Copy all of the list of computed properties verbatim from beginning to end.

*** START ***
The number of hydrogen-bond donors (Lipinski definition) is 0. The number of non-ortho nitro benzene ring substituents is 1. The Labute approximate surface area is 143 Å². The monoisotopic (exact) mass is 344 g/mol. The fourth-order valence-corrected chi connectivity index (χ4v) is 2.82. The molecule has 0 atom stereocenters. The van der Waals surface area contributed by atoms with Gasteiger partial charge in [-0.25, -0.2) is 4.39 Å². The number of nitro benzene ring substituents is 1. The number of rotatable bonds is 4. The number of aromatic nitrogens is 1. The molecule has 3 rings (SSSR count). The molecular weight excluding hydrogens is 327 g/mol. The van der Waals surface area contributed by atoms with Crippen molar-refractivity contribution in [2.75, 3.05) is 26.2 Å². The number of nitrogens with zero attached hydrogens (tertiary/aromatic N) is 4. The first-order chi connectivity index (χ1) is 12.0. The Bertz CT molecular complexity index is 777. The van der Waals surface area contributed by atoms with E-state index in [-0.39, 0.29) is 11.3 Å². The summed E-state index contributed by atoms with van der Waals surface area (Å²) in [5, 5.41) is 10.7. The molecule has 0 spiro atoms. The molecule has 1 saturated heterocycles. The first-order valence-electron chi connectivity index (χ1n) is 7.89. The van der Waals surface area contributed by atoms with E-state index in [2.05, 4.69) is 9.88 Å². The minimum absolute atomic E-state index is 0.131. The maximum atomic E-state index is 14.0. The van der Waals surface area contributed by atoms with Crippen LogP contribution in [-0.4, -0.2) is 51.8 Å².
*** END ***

The number of hydrogen-bond donors (Lipinski definition) is 0. The number of non-ortho nitro benzene ring substituents is 1. The Labute approximate surface area is 143 Å². The monoisotopic (exact) mass is 344 g/mol. The fourth-order valence-corrected chi connectivity index (χ4v) is 2.82. The molecule has 0 atom stereocenters. The van der Waals surface area contributed by atoms with Gasteiger partial charge in [-0.25, -0.2) is 4.39 Å². The number of nitro benzene ring substituents is 1. The number of rotatable bonds is 4. The number of aromatic nitrogens is 1. The molecule has 3 rings (SSSR count). The molecular weight excluding hydrogens is 327 g/mol. The van der Waals surface area contributed by atoms with Crippen molar-refractivity contribution in [2.75, 3.05) is 26.2 Å². The number of nitrogens with zero attached hydrogens (tertiary/aromatic N) is 4. The first-order chi connectivity index (χ1) is 12.0. The Bertz CT molecular complexity index is 777. The van der Waals surface area contributed by atoms with E-state index in [-0.39, 0.29) is 11.3 Å². The summed E-state index contributed by atoms with van der Waals surface area (Å²) in [5, 5.41) is 10.7. The molecule has 0 spiro atoms. The molecule has 1 saturated heterocycles. The first-order valence-electron chi connectivity index (χ1n) is 7.89. The van der Waals surface area contributed by atoms with E-state index in [2.05, 4.69) is 9.88 Å². The minimum absolute atomic E-state index is 0.131. The maximum atomic E-state index is 14.0. The van der Waals surface area contributed by atoms with Crippen LogP contribution in [-0.4, -0.2) is 51.8 Å².